Devilish Decoding: Genomes May Help Save Tasmanian Devils

Healthy Tasmanian Devil with Zoo Keeper
Zoo keeper and breeder Tim Faulkner holds a Tasmanian devil -- an endangered marsupial found in the wild in the Australian island-state of Tasmania. (Image credit: Stephan C. Schuster, Penn State University)

The genetic code for two Tasmanian devils named Spirit and Cedric may help preserve a healthy population of these large, carnivorous marsupials threatened with extinction by a devastating, infectious cancer, scientists say.

In the past 15 years, a cancer that spreads by physical contact — when cancerous cells are transferred from one animal to another — has been devastating the Tasmanian devils, which inhabit the Australian island of Tasmania. Once an animal has contracted the infection, which is believed to happen when they bite one another, tumors grow on its face and neck and eventually starve the animal to death. An infection by the cancer, known as Devil Facial Tumor Disease, is 100 percent fatal.

To prevent the devils from becoming extinct, conservations are catching some and keeping them safe in captivity while the cancer runs its course in the wild. Later, these animals could re-establish a wild population. [7 Devastating Infectious Diseases]

This strategy will be more effective if genetic information is used to help select the animals to be saved, according to an international group of scientists. Genetic variation is crucial for a healthy population, because it allows organisms to better respond to threats, like disease or habitat change.

European settlers dubbed the animals devils because they were fierce, large toothed and growled and screamed when annoyed, according to the Tasmanian Devil Genome Project.

Devil DNA

The researchers, led by Webb Miller and Stephan Schuster at Pennsylvania State University and Vanessa Hayes, now at the J. Craig Venter Institute, deciphered the full genetic blueprints, known as genomes, for two devils infected by the cancer. From these genetic sequences, they selected 1,536 points in which a variation in the genetic code occurred. They then looked at the variation at these points for 175 devils. This process gave them a sense of the diversity that exists among the devils.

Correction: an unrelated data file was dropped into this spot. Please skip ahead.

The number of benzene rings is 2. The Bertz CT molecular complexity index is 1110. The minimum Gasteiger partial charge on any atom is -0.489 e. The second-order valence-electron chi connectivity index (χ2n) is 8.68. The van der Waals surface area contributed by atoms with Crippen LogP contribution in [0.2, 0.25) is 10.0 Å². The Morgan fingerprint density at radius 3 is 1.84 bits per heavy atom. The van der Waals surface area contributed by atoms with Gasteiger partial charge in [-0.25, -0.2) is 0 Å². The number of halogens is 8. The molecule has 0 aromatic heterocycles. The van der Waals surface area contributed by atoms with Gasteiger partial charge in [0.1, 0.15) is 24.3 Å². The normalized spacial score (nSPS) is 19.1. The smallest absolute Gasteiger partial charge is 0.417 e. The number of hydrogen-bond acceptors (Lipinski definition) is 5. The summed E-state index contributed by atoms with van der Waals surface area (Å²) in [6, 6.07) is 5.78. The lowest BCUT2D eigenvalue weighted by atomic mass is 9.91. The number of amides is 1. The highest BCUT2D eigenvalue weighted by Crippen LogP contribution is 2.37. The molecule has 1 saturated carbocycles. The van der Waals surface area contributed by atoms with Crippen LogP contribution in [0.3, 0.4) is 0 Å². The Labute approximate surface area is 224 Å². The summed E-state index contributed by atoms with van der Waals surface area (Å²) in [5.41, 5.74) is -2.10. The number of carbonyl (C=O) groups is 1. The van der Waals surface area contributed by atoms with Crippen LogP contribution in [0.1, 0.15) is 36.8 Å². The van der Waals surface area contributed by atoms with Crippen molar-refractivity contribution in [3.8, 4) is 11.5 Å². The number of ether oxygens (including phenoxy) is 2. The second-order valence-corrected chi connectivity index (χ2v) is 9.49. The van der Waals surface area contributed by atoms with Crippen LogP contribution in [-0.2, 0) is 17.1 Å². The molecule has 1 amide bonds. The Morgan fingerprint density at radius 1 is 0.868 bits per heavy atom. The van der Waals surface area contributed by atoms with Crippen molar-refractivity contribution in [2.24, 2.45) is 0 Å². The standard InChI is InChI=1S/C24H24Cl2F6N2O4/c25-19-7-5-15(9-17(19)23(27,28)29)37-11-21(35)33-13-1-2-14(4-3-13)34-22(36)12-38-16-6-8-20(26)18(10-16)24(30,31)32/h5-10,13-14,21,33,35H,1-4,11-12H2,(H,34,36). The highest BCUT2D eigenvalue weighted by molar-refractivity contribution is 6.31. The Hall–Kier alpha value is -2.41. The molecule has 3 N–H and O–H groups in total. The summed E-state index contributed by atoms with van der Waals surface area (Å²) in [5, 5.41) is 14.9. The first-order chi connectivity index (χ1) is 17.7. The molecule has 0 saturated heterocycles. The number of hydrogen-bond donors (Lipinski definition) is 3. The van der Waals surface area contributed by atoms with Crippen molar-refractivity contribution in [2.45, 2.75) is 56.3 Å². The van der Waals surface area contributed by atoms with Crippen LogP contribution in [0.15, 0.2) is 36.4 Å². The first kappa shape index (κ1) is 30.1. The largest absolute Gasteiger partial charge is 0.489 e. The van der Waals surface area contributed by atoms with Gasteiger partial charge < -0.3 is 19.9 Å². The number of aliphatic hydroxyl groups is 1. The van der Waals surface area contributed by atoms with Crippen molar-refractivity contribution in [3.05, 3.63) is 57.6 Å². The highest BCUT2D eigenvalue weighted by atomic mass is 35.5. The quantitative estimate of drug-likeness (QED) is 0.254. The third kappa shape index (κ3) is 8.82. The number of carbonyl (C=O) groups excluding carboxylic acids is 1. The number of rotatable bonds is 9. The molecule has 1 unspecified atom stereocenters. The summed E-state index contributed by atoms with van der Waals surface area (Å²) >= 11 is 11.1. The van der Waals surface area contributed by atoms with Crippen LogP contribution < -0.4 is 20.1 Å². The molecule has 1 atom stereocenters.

To get a idea of how devil DNA had changed through time, the team looked at some of the same genetic variations in nine devils preserved in museums, with the oldest dating back a century or more. [Tasmanian Devils Being Wiped Out by Social Ties]

"We think the goal when you are selecting animals should be to, as much as possible, restore the (patterns of genetic variation) that existed in the past. But what we saw suggested, well, they really hadn't changed all that much," Miller told LiveScience.

Using clues from the devils' genetic blueprints, conservationists should be able to recreate a healthy population of devils, Miller and colleagues conclude. They suggest the devils' range could be divided into as many as seven zones and an equal number of devils taken from each zone to ensure a healthy future population.

An infectious cancer

Although it does not appear to be a recent phenomenon, low diversity among the devils may play a role in the cancer's success. Unlike other cancers, which derive from uncontrolled proliferation of cells within an organism, this cancer is a sort of transplant. 

In other animals, the immune system would recognize the tumor cells as "non-self" and attack. However, because all devils are so genetically similar, scientists believe they have lost this ability, according to the Tasmanian Devil Genome Project.

The researchers also sequenced the genome from a tumor found on one of the two devils, named Spirit. They found that while it did contain some of her DNA, the tumor did not share her genome and was, therefore, not derived from her cells.

The 1,536 points examined in this research were only markers; they were not associated with specific traits in the devils. Ideally, Miller would like to refine the analysis, and replace these markers with more carefully chosen variations, including some that could be associated with resistance to the cancer.

The other devil, Cedric, showed resistance to some strains of the cancer, but eventually succumbed to the disease.

The research appears online today (June 27) in the journal Proceedings of the National Academy of Sciences. It was funded by the Gordon and Betty Moore Foundation.

You can follow LiveScience writer Wynne Parry on Twitter @Wynne_Parry. Follow LiveScience for the latest in science news and discoveries on Twitter @livescience and on Facebook.

Wynne Parry
Wynne was a reporter at The Stamford Advocate. She has interned at Discover magazine and has freelanced for The New York Times and Scientific American's web site. She has a masters in journalism from Columbia University and a bachelor's degree in biology from the University of Utah.